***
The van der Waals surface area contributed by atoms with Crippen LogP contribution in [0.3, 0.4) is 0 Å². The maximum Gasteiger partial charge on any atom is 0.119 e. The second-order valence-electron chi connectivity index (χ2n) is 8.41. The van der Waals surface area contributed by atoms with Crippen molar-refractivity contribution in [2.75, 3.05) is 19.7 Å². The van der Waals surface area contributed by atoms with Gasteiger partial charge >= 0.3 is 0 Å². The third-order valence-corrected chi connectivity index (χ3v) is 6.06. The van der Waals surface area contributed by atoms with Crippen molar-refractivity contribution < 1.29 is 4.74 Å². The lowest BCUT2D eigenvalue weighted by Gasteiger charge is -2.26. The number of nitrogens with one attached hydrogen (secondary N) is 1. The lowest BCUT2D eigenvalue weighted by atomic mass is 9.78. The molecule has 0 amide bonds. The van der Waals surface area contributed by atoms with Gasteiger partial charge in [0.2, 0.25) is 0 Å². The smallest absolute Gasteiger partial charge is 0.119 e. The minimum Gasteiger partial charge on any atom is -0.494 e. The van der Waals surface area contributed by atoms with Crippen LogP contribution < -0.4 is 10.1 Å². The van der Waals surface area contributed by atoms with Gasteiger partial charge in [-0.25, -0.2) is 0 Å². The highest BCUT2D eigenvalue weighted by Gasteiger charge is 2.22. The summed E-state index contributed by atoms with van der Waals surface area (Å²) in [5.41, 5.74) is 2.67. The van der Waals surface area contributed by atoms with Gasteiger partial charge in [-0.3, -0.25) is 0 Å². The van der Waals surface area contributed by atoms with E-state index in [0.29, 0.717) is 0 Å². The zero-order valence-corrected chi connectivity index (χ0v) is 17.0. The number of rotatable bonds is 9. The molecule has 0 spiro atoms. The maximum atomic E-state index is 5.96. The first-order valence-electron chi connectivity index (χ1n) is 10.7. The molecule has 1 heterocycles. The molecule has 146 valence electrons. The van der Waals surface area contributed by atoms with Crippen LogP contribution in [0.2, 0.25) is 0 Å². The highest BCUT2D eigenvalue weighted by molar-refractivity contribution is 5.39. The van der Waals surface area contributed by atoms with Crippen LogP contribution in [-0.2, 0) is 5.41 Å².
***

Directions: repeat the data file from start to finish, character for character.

The van der Waals surface area contributed by atoms with Crippen LogP contribution in [0.3, 0.4) is 0 Å². The maximum Gasteiger partial charge on any atom is 0.119 e. The second-order valence-electron chi connectivity index (χ2n) is 8.41. The van der Waals surface area contributed by atoms with Crippen molar-refractivity contribution in [2.75, 3.05) is 19.7 Å². The van der Waals surface area contributed by atoms with Gasteiger partial charge >= 0.3 is 0 Å². The third-order valence-corrected chi connectivity index (χ3v) is 6.06. The van der Waals surface area contributed by atoms with Crippen molar-refractivity contribution < 1.29 is 4.74 Å². The lowest BCUT2D eigenvalue weighted by Gasteiger charge is -2.26. The number of nitrogens with one attached hydrogen (secondary N) is 1. The lowest BCUT2D eigenvalue weighted by atomic mass is 9.78. The molecule has 0 amide bonds. The van der Waals surface area contributed by atoms with Gasteiger partial charge in [0.2, 0.25) is 0 Å². The smallest absolute Gasteiger partial charge is 0.119 e. The minimum Gasteiger partial charge on any atom is -0.494 e. The van der Waals surface area contributed by atoms with Crippen LogP contribution < -0.4 is 10.1 Å². The van der Waals surface area contributed by atoms with Gasteiger partial charge in [-0.25, -0.2) is 0 Å². The highest BCUT2D eigenvalue weighted by Gasteiger charge is 2.22. The summed E-state index contributed by atoms with van der Waals surface area (Å²) in [5.41, 5.74) is 2.67. The van der Waals surface area contributed by atoms with Gasteiger partial charge in [-0.3, -0.25) is 0 Å². The van der Waals surface area contributed by atoms with E-state index in [0.29, 0.717) is 0 Å². The zero-order valence-corrected chi connectivity index (χ0v) is 17.0. The number of rotatable bonds is 9. The molecule has 0 spiro atoms. The maximum atomic E-state index is 5.96. The first-order valence-electron chi connectivity index (χ1n) is 10.7. The molecule has 1 heterocycles. The molecule has 146 valence electrons. The van der Waals surface area contributed by atoms with Crippen LogP contribution in [0.2, 0.25) is 0 Å². The highest BCUT2D eigenvalue weighted by molar-refractivity contribution is 5.39. The van der Waals surface area contributed by atoms with Crippen LogP contribution in [-0.2, 0) is 5.41 Å².